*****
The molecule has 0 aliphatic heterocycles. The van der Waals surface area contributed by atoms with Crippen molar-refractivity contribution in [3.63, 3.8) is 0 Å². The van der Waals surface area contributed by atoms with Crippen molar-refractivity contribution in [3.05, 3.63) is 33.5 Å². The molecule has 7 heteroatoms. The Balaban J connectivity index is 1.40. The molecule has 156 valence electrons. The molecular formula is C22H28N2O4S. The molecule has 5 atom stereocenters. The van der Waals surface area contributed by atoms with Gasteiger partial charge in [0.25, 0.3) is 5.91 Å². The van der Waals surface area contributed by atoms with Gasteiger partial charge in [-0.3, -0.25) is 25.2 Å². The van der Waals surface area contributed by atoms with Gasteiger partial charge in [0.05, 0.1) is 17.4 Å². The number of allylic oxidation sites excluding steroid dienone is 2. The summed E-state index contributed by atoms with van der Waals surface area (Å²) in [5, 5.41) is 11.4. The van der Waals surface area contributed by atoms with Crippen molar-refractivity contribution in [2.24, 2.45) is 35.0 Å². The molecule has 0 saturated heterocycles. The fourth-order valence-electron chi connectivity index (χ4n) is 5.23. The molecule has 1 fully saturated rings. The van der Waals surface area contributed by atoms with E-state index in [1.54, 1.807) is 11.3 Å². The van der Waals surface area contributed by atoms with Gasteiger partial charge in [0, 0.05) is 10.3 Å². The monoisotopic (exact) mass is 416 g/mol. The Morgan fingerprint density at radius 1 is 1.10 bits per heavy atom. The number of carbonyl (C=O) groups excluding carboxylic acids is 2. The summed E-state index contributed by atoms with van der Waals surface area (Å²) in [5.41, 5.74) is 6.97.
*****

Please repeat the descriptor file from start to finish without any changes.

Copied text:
The molecule has 0 aliphatic heterocycles. The van der Waals surface area contributed by atoms with Crippen molar-refractivity contribution in [3.63, 3.8) is 0 Å². The van der Waals surface area contributed by atoms with Crippen molar-refractivity contribution in [3.05, 3.63) is 33.5 Å². The molecule has 7 heteroatoms. The Balaban J connectivity index is 1.40. The molecule has 156 valence electrons. The molecular formula is C22H28N2O4S. The molecule has 5 atom stereocenters. The van der Waals surface area contributed by atoms with Gasteiger partial charge in [0.25, 0.3) is 5.91 Å². The van der Waals surface area contributed by atoms with Gasteiger partial charge in [-0.3, -0.25) is 25.2 Å². The van der Waals surface area contributed by atoms with Gasteiger partial charge in [0.05, 0.1) is 17.4 Å². The number of allylic oxidation sites excluding steroid dienone is 2. The summed E-state index contributed by atoms with van der Waals surface area (Å²) in [5, 5.41) is 11.4. The van der Waals surface area contributed by atoms with Crippen molar-refractivity contribution in [2.24, 2.45) is 35.0 Å². The molecule has 0 saturated heterocycles. The fourth-order valence-electron chi connectivity index (χ4n) is 5.23. The molecule has 1 fully saturated rings. The van der Waals surface area contributed by atoms with E-state index in [1.54, 1.807) is 11.3 Å². The van der Waals surface area contributed by atoms with Gasteiger partial charge in [0, 0.05) is 10.3 Å². The monoisotopic (exact) mass is 416 g/mol. The Morgan fingerprint density at radius 1 is 1.10 bits per heavy atom. The number of carbonyl (C=O) groups excluding carboxylic acids is 2. The summed E-state index contributed by atoms with van der Waals surface area (Å²) in [5.41, 5.74) is 6.97.